SIX: The Rise of Proactive Services
For the longest time, virtual assistants held their tongues while their owners would ask them questions, but they would never proactively offer advice or perform tasks on their behalf. They wouldn’t even ask for permission; they just sat quietly while their owners struggled. This year, they not only decided to start talking back; they decided to start leading the conversation. Instead of waiting for their owners to “turn on the living room lights” when they said it, the assistants now started doing it automatically when their owners came home. This is the year Amazon, Apple, and Google decided to let their assistants lead their owners and not the other way around. Sure, some owners hated it and turned that off, while others rejoiced that their assistants were finally becoming “useful.”
SEVEN: Humans Are Humans
Finally, while many things changed, many other things remained the same. Humans remained largely the same – no matter what happened around them. They are all still seekers of happiness – whether it’s a financial success or some other goal. They are still lazy and love it when things are done for them. Works started to become optional for many, as many of the social programs created to support people through COVID morphed into Universal Basic Income services.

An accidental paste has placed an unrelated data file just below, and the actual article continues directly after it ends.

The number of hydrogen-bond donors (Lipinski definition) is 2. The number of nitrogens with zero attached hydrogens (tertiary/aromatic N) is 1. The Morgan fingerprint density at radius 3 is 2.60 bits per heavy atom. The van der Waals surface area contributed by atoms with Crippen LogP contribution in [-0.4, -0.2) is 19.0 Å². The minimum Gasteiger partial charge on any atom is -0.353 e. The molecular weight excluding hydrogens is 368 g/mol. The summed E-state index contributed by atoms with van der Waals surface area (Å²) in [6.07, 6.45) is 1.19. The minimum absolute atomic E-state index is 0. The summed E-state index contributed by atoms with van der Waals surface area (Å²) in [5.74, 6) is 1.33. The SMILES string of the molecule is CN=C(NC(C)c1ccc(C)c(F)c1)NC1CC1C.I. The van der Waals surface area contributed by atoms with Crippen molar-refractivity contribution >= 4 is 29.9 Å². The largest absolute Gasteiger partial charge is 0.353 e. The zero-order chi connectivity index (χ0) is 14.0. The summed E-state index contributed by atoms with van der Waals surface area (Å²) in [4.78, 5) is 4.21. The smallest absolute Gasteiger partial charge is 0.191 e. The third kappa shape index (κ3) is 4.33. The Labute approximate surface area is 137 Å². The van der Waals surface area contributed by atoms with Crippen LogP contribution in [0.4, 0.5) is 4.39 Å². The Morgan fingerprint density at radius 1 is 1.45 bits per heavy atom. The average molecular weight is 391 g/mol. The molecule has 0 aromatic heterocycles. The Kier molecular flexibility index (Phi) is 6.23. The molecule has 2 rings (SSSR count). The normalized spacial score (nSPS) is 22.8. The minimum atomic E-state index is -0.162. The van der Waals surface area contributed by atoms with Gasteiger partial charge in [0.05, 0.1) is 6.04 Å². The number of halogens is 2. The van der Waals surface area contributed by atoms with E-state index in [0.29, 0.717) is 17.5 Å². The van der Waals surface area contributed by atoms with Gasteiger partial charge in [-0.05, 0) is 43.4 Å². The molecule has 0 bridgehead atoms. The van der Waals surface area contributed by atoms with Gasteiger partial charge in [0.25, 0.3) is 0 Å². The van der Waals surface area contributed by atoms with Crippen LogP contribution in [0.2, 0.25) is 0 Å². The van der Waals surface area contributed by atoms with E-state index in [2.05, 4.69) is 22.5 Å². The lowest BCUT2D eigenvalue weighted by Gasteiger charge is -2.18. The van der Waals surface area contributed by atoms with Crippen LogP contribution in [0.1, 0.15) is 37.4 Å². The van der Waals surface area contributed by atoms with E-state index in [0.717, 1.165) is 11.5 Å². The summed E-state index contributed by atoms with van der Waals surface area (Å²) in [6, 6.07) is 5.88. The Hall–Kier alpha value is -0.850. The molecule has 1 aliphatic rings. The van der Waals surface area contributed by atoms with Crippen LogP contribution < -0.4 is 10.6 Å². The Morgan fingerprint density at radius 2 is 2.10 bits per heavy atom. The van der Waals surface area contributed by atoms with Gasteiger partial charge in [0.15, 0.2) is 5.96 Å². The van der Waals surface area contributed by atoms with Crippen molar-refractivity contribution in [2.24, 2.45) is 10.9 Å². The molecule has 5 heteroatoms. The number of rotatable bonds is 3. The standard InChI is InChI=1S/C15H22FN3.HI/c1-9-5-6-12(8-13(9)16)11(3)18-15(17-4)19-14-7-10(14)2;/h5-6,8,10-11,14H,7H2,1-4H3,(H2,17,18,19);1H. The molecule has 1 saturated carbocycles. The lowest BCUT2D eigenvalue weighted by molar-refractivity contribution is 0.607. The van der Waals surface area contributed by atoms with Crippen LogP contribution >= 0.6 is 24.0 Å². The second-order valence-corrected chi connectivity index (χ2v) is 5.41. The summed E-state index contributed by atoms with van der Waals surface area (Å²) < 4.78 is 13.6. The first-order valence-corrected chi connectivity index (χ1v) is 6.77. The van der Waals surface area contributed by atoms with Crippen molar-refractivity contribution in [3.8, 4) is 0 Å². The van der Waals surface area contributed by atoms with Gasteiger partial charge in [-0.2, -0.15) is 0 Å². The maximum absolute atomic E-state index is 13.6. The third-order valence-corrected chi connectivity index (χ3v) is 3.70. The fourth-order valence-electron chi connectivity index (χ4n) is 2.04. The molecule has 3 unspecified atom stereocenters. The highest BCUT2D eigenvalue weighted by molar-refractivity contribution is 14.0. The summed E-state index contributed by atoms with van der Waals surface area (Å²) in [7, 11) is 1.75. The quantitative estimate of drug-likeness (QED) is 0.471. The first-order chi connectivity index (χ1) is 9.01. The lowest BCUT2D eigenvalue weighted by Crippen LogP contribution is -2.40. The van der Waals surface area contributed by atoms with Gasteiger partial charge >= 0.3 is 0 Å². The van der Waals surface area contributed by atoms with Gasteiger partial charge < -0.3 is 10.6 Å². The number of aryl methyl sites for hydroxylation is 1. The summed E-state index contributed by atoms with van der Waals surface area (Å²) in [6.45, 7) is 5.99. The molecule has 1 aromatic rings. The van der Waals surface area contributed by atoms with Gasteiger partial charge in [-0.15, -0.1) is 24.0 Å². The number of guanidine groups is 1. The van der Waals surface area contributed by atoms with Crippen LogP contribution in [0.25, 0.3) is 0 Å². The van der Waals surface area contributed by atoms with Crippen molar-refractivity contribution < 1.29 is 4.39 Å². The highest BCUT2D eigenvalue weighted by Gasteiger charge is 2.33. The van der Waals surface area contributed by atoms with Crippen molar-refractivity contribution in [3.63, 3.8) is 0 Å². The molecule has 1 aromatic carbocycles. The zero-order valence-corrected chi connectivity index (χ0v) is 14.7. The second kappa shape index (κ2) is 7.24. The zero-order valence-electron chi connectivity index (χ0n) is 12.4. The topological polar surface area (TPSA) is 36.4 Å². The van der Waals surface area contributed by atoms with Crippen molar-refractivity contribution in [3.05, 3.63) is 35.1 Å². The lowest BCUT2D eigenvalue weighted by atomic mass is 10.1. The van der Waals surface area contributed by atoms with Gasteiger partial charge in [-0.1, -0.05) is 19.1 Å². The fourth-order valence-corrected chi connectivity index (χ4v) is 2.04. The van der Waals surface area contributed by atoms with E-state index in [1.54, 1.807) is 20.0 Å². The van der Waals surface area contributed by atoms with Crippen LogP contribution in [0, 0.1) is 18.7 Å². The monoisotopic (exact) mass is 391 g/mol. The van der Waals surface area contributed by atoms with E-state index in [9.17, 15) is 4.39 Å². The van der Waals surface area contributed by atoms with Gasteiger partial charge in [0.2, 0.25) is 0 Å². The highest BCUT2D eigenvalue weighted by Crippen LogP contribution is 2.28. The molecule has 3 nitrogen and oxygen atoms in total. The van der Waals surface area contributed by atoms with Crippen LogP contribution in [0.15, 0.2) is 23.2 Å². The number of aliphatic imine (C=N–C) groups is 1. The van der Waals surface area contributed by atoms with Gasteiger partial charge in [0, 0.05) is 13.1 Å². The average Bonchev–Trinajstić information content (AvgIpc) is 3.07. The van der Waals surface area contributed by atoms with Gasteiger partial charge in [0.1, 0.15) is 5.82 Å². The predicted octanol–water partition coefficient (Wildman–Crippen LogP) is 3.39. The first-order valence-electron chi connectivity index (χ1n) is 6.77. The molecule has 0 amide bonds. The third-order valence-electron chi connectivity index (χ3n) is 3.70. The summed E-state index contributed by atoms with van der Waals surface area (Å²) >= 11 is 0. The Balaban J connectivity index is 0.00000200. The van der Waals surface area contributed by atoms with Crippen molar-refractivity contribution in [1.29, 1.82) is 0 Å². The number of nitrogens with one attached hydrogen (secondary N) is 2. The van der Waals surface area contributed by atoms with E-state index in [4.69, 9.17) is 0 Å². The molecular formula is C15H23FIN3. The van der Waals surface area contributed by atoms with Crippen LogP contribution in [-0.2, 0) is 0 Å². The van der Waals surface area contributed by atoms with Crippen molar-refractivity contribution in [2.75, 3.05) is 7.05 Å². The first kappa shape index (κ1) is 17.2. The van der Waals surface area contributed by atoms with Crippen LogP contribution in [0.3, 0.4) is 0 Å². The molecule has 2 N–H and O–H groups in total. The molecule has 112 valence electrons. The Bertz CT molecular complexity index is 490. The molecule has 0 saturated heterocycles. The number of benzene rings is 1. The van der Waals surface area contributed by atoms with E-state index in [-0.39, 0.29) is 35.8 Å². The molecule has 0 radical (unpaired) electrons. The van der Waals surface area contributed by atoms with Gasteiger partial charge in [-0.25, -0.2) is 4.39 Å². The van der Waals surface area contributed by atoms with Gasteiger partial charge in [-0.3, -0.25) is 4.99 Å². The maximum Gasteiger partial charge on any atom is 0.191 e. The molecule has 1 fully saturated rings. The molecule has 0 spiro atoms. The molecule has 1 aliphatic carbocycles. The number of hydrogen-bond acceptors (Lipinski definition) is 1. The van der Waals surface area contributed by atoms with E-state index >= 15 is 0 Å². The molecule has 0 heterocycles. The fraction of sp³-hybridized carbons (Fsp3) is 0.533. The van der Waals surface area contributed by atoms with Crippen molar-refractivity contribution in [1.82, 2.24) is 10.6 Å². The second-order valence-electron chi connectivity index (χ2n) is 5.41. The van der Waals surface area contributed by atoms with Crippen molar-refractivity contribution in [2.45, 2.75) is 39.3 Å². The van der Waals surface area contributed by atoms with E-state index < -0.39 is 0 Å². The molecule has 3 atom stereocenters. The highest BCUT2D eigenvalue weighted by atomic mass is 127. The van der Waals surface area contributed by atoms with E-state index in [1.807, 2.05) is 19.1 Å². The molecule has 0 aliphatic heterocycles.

Most still date, mate, and procreate, so there is little change in that behavior. People still have to live somewhere, so “homes” were still required, but more folks decided on a digital nomad lifestyle. More and more individuals decided to break free of the yoke of social media to improve their wellness. Others dove ever deeper into the internet to find solace among others with a similar world view. Capitalism was tarnished by the inaccurate assumption that it needed to be more closely controlled (ironically, this call heard mostly from those who’ve already benefitted the most from it), but is still around.
Yes, 2021 was an interesting year. 2022, here we come!